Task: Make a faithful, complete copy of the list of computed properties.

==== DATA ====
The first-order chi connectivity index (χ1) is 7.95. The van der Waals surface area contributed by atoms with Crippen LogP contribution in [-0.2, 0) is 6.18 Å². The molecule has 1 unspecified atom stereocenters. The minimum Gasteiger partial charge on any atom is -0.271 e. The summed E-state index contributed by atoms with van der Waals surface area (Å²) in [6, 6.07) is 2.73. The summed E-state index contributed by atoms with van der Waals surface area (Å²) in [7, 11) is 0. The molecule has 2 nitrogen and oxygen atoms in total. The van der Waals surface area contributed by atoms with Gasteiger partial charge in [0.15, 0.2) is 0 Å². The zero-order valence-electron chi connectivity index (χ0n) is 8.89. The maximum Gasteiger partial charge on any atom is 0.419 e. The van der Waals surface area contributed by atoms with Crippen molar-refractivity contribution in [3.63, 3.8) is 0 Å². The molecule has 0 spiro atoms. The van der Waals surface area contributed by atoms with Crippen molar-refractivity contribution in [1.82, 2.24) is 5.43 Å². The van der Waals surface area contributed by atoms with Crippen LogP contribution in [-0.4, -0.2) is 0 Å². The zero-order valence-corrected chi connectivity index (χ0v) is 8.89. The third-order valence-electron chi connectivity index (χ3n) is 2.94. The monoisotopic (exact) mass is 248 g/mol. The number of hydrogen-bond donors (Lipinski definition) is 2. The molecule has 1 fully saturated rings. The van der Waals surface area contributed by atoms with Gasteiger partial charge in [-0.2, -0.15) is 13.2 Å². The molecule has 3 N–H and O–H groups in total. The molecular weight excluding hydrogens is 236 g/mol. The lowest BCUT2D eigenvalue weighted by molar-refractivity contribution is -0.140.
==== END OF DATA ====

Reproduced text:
The first-order chi connectivity index (χ1) is 7.95. The van der Waals surface area contributed by atoms with Crippen LogP contribution in [-0.2, 0) is 6.18 Å². The molecule has 1 unspecified atom stereocenters. The minimum Gasteiger partial charge on any atom is -0.271 e. The summed E-state index contributed by atoms with van der Waals surface area (Å²) in [6, 6.07) is 2.73. The summed E-state index contributed by atoms with van der Waals surface area (Å²) in [7, 11) is 0. The molecule has 2 nitrogen and oxygen atoms in total. The van der Waals surface area contributed by atoms with Gasteiger partial charge in [0.15, 0.2) is 0 Å². The zero-order valence-electron chi connectivity index (χ0n) is 8.89. The maximum Gasteiger partial charge on any atom is 0.419 e. The van der Waals surface area contributed by atoms with Crippen molar-refractivity contribution in [3.63, 3.8) is 0 Å². The molecule has 0 spiro atoms. The van der Waals surface area contributed by atoms with Crippen molar-refractivity contribution in [1.82, 2.24) is 5.43 Å². The van der Waals surface area contributed by atoms with Crippen LogP contribution in [-0.4, -0.2) is 0 Å². The zero-order valence-corrected chi connectivity index (χ0v) is 8.89. The third-order valence-electron chi connectivity index (χ3n) is 2.94. The monoisotopic (exact) mass is 248 g/mol. The number of hydrogen-bond donors (Lipinski definition) is 2. The molecule has 1 fully saturated rings. The van der Waals surface area contributed by atoms with Gasteiger partial charge in [-0.2, -0.15) is 13.2 Å². The molecule has 3 N–H and O–H groups in total. The molecular weight excluding hydrogens is 236 g/mol. The lowest BCUT2D eigenvalue weighted by molar-refractivity contribution is -0.140.